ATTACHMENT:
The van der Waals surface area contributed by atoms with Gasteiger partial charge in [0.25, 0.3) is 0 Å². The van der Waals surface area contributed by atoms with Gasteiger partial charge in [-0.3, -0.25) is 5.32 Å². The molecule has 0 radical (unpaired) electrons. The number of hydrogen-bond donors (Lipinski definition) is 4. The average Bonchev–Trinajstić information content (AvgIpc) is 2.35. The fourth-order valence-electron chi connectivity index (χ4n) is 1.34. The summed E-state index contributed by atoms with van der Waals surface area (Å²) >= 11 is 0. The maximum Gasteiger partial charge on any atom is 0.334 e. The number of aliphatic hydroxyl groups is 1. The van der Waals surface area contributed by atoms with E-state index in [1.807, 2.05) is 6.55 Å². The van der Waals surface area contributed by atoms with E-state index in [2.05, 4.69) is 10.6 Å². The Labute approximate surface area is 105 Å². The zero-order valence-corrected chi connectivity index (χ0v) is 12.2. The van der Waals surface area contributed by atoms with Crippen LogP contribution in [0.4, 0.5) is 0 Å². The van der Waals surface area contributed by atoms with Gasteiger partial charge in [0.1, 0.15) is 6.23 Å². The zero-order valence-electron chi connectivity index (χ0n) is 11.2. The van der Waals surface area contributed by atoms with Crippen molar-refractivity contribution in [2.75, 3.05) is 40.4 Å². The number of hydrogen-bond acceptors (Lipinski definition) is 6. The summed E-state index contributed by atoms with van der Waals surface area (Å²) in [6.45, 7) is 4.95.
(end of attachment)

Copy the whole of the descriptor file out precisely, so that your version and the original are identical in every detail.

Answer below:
The van der Waals surface area contributed by atoms with Gasteiger partial charge in [0.25, 0.3) is 0 Å². The van der Waals surface area contributed by atoms with Gasteiger partial charge in [-0.3, -0.25) is 5.32 Å². The molecule has 0 radical (unpaired) electrons. The number of hydrogen-bond donors (Lipinski definition) is 4. The average Bonchev–Trinajstić information content (AvgIpc) is 2.35. The fourth-order valence-electron chi connectivity index (χ4n) is 1.34. The summed E-state index contributed by atoms with van der Waals surface area (Å²) >= 11 is 0. The maximum Gasteiger partial charge on any atom is 0.334 e. The number of aliphatic hydroxyl groups is 1. The van der Waals surface area contributed by atoms with E-state index in [1.807, 2.05) is 6.55 Å². The van der Waals surface area contributed by atoms with E-state index in [2.05, 4.69) is 10.6 Å². The Labute approximate surface area is 105 Å². The zero-order valence-corrected chi connectivity index (χ0v) is 12.2. The van der Waals surface area contributed by atoms with Crippen LogP contribution in [0.4, 0.5) is 0 Å². The van der Waals surface area contributed by atoms with Gasteiger partial charge in [0.1, 0.15) is 6.23 Å². The zero-order valence-electron chi connectivity index (χ0n) is 11.2. The van der Waals surface area contributed by atoms with Crippen molar-refractivity contribution in [2.75, 3.05) is 40.4 Å². The number of hydrogen-bond acceptors (Lipinski definition) is 6. The summed E-state index contributed by atoms with van der Waals surface area (Å²) in [6.45, 7) is 4.95.